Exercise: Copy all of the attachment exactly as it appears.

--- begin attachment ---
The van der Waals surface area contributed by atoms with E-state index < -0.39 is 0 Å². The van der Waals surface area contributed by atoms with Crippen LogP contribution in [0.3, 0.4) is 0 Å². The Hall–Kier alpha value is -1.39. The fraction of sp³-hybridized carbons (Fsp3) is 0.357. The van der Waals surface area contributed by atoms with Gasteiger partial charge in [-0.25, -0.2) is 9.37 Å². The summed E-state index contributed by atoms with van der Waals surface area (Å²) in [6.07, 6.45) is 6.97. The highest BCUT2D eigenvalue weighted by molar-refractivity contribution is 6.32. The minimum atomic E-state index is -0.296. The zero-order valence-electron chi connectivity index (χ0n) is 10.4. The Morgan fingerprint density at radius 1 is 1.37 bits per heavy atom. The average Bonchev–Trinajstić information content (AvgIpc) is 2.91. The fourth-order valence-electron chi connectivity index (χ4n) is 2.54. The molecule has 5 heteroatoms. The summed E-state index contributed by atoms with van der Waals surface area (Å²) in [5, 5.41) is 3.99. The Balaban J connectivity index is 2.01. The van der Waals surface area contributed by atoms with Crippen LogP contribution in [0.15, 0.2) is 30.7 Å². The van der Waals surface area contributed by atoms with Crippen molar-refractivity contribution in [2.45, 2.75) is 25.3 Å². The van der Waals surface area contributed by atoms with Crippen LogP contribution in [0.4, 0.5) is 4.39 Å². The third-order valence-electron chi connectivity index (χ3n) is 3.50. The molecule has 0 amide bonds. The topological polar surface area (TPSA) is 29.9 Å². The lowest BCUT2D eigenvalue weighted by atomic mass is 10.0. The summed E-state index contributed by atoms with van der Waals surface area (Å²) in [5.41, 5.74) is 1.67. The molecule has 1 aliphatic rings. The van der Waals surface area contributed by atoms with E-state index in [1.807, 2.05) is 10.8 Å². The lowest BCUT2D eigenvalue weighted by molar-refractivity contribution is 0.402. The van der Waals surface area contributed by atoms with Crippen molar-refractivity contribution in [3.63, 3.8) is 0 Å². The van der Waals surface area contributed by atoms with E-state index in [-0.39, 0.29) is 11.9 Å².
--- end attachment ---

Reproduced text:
The van der Waals surface area contributed by atoms with E-state index < -0.39 is 0 Å². The van der Waals surface area contributed by atoms with Crippen LogP contribution in [0.3, 0.4) is 0 Å². The Hall–Kier alpha value is -1.39. The fraction of sp³-hybridized carbons (Fsp3) is 0.357. The van der Waals surface area contributed by atoms with Gasteiger partial charge in [-0.25, -0.2) is 9.37 Å². The summed E-state index contributed by atoms with van der Waals surface area (Å²) in [6.07, 6.45) is 6.97. The highest BCUT2D eigenvalue weighted by molar-refractivity contribution is 6.32. The minimum atomic E-state index is -0.296. The zero-order valence-electron chi connectivity index (χ0n) is 10.4. The Morgan fingerprint density at radius 1 is 1.37 bits per heavy atom. The average Bonchev–Trinajstić information content (AvgIpc) is 2.91. The fourth-order valence-electron chi connectivity index (χ4n) is 2.54. The molecule has 5 heteroatoms. The summed E-state index contributed by atoms with van der Waals surface area (Å²) in [5, 5.41) is 3.99. The Balaban J connectivity index is 2.01. The van der Waals surface area contributed by atoms with Crippen LogP contribution in [0.15, 0.2) is 30.7 Å². The van der Waals surface area contributed by atoms with Crippen molar-refractivity contribution in [2.45, 2.75) is 25.3 Å². The van der Waals surface area contributed by atoms with Crippen LogP contribution in [0.4, 0.5) is 4.39 Å². The third-order valence-electron chi connectivity index (χ3n) is 3.50. The molecule has 0 amide bonds. The topological polar surface area (TPSA) is 29.9 Å². The lowest BCUT2D eigenvalue weighted by atomic mass is 10.0. The summed E-state index contributed by atoms with van der Waals surface area (Å²) in [5.41, 5.74) is 1.67. The molecule has 1 aliphatic rings. The van der Waals surface area contributed by atoms with E-state index in [1.807, 2.05) is 10.8 Å². The lowest BCUT2D eigenvalue weighted by molar-refractivity contribution is 0.402. The van der Waals surface area contributed by atoms with Crippen molar-refractivity contribution in [3.63, 3.8) is 0 Å². The van der Waals surface area contributed by atoms with E-state index in [-0.39, 0.29) is 11.9 Å².